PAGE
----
Irish oatmeal (not oatmeal with Jameson in it) is actually a hard kernelly version of traditional oatmeal. It has more fiber and protein that traditional rolled oats. It's sometimes referred to as Scotch oats or steel cut oats. You can find it in the organic or health food section of the grocery store, though I prefer to get it at the farmer's market.

If you try to cook it like regular oatmeal it takes forever. Which can be prohibitive on a normal workday. What the Irish do with it is make porridge. My brother did a semester abroad in Ireland. And much to the chagrin of his football coaches, lost a ton of weight eating it and walking hills every day.

To turn steel cut oats into porridge, combine 4 cups of milk to 1 cup of oats with a little salt, mix and put it in the fridge overnight. (You can add more or less milk or even parts water depending on how thick or runny you like it). In the morning, bring to a boil and stir regularly for 5 minutes. I like to throw in some sliced bananas or raisins. It's a better move than granulated sugar and is just as effective in sweetening it up. Sometimes I'll sprinkle a little granola on top as well.

This is a hardcore filling breakfast. It's good for people getting over an illness and a great breakfast for the day of a long distance running race.

Sunday, March 1, 2009

Mid-Day Trot

I suppose it’s official, I’m a runner. It dawned on me when I was having a conversation about running with another runner in the locker room at work. I’m not ashamed of it. It’s just that I had sort of seen myself as a person trying to lose weight and the activities related to that didn’t really take on their own properties. But what can I do, I’m addicted to it. I ran Friday over my lunch break in the rain for goodness sake.

I don’t know about a runner’s high. But there is something going on. Once I’m about 20 or 30 minutes into it, I feel more compelled to keep going than to stop. In fact, reaching the destination or running out of time is kind of a bummer. But after that brief withdraw there is a fantastic sensation. I feel like a million bucks. I guess that qualifies as a runner’s high. Some endorphin related thing.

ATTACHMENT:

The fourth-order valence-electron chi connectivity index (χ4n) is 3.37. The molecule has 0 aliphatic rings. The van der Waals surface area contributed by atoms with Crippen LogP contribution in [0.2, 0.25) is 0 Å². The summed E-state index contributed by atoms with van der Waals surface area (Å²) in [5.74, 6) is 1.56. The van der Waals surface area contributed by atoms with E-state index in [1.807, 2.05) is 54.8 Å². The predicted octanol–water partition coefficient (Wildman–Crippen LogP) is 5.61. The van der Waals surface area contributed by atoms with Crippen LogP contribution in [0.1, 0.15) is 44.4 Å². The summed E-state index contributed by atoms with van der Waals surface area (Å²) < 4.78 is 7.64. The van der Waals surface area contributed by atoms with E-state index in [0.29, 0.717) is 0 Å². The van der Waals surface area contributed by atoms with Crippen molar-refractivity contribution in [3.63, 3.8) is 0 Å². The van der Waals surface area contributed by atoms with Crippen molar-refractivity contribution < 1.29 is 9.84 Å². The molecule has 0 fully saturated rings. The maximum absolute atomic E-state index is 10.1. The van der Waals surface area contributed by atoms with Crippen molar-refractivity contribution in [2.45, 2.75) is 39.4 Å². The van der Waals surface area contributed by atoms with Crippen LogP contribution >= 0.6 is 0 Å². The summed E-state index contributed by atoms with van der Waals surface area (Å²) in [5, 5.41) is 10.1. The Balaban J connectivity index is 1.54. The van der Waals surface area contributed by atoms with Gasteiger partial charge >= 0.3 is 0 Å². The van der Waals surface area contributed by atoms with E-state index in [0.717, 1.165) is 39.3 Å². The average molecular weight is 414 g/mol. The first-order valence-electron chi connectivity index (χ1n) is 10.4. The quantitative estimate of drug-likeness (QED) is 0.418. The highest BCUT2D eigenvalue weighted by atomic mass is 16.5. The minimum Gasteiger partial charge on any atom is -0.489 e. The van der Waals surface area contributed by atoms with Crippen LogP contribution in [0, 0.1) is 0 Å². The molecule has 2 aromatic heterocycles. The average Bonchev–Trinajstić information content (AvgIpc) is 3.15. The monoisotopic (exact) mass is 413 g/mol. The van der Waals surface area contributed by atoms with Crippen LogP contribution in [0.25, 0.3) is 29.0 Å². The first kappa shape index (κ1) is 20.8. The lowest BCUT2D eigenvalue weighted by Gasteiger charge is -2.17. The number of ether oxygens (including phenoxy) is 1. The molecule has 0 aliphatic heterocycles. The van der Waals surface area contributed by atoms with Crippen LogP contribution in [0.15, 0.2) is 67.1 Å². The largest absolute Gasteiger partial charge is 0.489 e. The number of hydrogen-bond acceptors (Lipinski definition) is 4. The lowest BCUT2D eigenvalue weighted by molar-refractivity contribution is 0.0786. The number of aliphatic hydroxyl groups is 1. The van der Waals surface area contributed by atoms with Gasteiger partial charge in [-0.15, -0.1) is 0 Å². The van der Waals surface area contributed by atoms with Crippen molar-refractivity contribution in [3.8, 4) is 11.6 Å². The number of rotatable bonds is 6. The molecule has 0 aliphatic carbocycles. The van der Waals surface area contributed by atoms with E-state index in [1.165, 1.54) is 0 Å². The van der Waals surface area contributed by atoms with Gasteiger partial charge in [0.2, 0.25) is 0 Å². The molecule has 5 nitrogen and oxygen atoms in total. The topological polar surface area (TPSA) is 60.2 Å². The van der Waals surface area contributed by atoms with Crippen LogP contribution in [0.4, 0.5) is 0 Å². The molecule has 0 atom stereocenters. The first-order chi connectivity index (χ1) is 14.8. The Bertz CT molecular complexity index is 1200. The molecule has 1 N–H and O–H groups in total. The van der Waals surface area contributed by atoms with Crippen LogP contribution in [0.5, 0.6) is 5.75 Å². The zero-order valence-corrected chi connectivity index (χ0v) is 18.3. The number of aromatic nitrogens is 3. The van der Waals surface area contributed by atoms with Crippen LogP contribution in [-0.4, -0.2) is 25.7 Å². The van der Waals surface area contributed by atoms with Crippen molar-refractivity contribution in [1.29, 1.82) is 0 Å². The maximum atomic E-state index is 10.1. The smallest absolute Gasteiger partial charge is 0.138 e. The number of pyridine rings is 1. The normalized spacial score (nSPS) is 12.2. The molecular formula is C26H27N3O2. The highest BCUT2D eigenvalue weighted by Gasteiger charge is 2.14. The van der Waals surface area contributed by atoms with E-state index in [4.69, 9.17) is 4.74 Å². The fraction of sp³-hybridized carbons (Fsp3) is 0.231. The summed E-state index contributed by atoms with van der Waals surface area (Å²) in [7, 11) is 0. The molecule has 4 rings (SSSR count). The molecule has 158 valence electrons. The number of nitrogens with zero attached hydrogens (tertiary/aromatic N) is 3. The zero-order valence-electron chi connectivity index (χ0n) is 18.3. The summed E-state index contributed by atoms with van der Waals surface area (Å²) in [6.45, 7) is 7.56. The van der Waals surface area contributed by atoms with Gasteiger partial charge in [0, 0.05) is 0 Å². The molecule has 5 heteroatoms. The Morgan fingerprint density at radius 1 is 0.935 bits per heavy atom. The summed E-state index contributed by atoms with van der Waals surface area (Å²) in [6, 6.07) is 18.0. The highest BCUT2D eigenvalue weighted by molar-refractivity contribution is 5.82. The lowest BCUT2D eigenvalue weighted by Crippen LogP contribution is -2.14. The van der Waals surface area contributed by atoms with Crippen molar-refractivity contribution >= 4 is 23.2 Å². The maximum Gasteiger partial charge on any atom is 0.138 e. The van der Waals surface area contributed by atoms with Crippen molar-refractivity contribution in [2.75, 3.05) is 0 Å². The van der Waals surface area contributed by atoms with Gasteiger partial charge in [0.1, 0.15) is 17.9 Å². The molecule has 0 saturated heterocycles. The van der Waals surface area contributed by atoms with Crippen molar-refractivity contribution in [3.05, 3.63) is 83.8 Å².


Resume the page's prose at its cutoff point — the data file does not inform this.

I especially like doing it in the middle of the day. There’s a nice, restart quality to it. If you’ve ever seen Burn After Reading, George Clooney’s character has a similar compulsion. There’s a lot to dislike about that character, but he is oddly endearing. I feel a kinship with his beardedness too.

Anyway, I went through a phase of interval running. (Changing pace on a rhythm) and a alternating between intense and moderate days using a heart monitor. Without a race to train for, I’m kind of just enjoying running at a nice pace. I’d call it a trot. Like the rate a horse would clip-clop along. Faster than a jog, not quite all out running. I’d rate paces something like...


There are a lot of useful things you can buy as a runner. You can get by without the heart rate monitor. If you don't plan on getting addicted or live in a warm climate, you might be able to get by without a good hat and gloves. You won't regret lined running shorts, but they're not necessary. The one thing you should definitely invest in is good shoes. For starters, get professionally fitted. If you can find a good runner's store, they will watch you run, make assessments and put you in shoes that will make a big difference.

I'm by no means an expert at this point, but I feel I can offer advice to the aspiring novice. Remember to stretch, stay hydrated and above all be patient. Don't expect to be able to cover 10 miles on the first day. Even if you have some running experience. Your heart and lungs, as well as all the muscles, tendons and ligaments in your body need to be eased into it. Start by going back and forth between walking and jogging. Work at a pace that you can do for 30 minutes to an hour. It's no good to hit the ground at full speed and pack it in after 5-8 minutes.